This article offers a roadmap to improving coordination between the states and federal COVID-19 response.
Under the U.S. Constitutional structure, public health governance largely occurs at the state and local, rather than the federal, level, resulting in a “patchwork response to epidemics.” Variations in how states and localities respond, and limited and inconsistent responsiveness of the federal government in its support and coordination roles, have caused confusion and exposed weaknesses in the national response to an infectious disease that is “highly transmissible, crosses borders efficiently, and threatens our national infrastructure and economy.”
Furthermore, management of the crisis through governors and presidential use of executive and emergency powers leave the system with few ways to correct poor decisions or hold officials accountable in the midst of the crisis for falling short in their response.
How can a more unified, effective, evidence-based response be mounted by the Federal government without upending the structure of our system? Drs. Rebecca Haffajee and Michelle Mello guidance includes:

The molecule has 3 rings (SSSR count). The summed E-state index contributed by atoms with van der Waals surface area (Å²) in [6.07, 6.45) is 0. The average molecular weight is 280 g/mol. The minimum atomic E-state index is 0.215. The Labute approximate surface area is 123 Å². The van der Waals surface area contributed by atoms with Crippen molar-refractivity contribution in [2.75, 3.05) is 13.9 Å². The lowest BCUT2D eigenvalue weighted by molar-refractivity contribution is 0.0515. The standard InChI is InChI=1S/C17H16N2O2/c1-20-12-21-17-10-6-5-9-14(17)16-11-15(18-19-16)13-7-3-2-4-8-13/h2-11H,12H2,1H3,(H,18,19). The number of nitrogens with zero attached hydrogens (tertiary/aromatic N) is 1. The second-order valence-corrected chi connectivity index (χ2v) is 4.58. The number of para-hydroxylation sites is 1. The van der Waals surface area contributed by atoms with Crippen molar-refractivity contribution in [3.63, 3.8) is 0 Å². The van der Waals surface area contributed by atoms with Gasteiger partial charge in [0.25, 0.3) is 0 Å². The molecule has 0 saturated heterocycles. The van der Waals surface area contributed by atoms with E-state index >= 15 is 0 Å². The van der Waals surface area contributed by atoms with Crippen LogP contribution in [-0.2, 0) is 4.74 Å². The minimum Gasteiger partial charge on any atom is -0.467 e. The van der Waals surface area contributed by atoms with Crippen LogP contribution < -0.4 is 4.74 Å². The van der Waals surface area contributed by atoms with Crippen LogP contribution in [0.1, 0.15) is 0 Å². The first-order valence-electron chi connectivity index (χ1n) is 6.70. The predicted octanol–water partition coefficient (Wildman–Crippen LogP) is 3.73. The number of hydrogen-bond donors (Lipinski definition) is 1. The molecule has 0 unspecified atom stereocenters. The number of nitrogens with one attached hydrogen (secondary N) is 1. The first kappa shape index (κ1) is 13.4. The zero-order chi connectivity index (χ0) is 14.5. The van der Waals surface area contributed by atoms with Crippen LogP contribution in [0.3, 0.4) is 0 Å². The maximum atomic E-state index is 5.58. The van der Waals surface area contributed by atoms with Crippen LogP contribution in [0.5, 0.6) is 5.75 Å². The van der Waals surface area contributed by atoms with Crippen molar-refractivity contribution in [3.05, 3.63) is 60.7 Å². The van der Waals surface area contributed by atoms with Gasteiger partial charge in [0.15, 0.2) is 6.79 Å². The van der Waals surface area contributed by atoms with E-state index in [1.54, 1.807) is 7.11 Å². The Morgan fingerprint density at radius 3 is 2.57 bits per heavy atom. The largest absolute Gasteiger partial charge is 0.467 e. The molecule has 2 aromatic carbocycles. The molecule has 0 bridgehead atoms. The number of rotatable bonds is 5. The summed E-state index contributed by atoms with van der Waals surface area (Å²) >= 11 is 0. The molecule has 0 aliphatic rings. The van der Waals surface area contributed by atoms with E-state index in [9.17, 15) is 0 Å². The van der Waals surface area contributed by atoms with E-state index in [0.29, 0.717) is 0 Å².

- “convene governors and state directors of public health and exhort them to reach consensus on a coordinated set of community mitigation interventions and a timeline. Unified decision making would ensure that all governors have access to the best available evidence, provide political cover for those under pressure to minimize disruptions to their local economy, and replace competition among states for scarce medical resources with a sensible allocation framework.”
- Congress can use its spending power to get states to adopt a “uniform playbook” of response measures, conditioning future funding on adherence to a set of best practices;
- Congressional use of interstate commerce powers to slow the virus’ spread;
- Continue to use Federal emergency declarations to clear regulatory barriers to rapid, equitable response, get needed equipment and services manufactured and shipped out, and “prevent the virus’s spread in federal facilities, including immigration-detention centers and correctional facilities.”